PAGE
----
There has been a good deal of press in recent months regarding the USPS Rate Case and the impending impact on non-profits and direct marketers. But what about the cost-conscience parcel shipper? The Governors of the Postal Service voted in March to implement the Postal Regulatory Commissions recommended rates on May 14. If you use the USPS Priority Mail and Parcel Post package services considerably, the changes may have a significant financial impact on your business. The Postal Service made changes that vary based on package weight, package size, travel distance (zone) and selected service, so the net results to your business are not so cut and dry.
Priority Mail is a popular and cost-effective alternative to one to three-day air services offered by other industry carriers. However, the recent changes could impact how large parcel shippers view Priority Mail and result in a volume shift back to FedEx, UPS and DHL. There are five significant changes that should be explored.
1 Price increases and decreases depending on weight and zone combination
2 Segregation of the Zone 3 prices from Zones 1 and 2
3 Introduction of dimensional weight pricing for Zones 5 through 8
4 Increase of the oversize charge to the 20-pound price for Zones 1 through 4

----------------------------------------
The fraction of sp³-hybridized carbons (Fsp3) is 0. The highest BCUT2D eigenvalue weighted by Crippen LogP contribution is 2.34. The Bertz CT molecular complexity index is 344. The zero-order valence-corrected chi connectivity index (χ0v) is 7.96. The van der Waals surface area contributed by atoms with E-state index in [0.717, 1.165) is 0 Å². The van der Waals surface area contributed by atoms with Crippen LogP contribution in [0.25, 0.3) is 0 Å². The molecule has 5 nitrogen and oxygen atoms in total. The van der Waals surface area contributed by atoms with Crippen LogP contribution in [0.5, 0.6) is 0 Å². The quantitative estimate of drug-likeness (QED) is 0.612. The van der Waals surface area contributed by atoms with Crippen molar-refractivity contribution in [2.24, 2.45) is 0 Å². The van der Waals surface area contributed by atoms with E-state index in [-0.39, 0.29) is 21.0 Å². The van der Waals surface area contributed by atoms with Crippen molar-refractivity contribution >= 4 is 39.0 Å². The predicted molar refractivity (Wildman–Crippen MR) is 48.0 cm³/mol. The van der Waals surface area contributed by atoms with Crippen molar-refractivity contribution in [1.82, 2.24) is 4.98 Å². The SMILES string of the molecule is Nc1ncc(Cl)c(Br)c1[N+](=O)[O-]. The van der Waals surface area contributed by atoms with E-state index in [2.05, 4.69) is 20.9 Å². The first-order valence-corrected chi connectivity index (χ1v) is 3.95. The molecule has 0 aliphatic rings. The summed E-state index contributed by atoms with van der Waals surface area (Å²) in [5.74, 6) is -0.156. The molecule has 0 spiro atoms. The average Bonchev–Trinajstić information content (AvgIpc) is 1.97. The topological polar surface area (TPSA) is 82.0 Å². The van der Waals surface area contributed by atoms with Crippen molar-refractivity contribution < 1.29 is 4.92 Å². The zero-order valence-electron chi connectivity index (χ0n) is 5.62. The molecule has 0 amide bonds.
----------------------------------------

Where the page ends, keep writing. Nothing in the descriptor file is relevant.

5 Permanent implementation of the flat rate box regardless of weight or zone
Priority Mails weight and zone price changes will have a positive or negative impact on shippers overall transportation costs. As Figure 1 illustrates, pricing changes increased or decreased depending on package weight. But its not as easy as simply evaluating weight alone; shippers also need to analyze where they are shipping packages by weight break to understand the true cost implications. As depicted in Figure 2, depending on the zone, average price changes can range from a decrease of one percent to an increase of 22% for packages weighing between one and 15 pounds. Figure 3 provides additional detail for select weight and zone combinations.
The Postal Service segregated Zone 3 from Zone 1 and 2 prices. This will result in increased costs for parcel shippers who utilize a regional shipping strategy. There are double-digit price increases for packages that weigh up to fifteen pounds. If your network strategy is a regional model, you may benefit from evaluating other value services with similar short haul transit times.
Adding to the challenges that shippers face evaluating costs related to the zone-weight price changes, they must also consider a new dimensional weight pricing structure for Priority Mail. The Postal Service expressed the need to switch to dimensional weight to adequately reflect air transportation costs for large, lightweight parcels. Considering FedEx and UPS transport Priority Mail on their airplanes, moving toward a dimensional weight pricing structure is not all that surprising.
Packages with a length plus girth over 84 used to be billed at a 15-pound oversize rate regardless of zone. Now, a dimensional weight pricing structure applies to Zones 5 through 8 parcels and kicks in when parcels exceed one cubic foot (1,728 cubic inches). Similar to the zone-weight price changes, shippers need to evaluate their packages sizes and where they are shipping them to in order to understand the dimensional weight cost impact.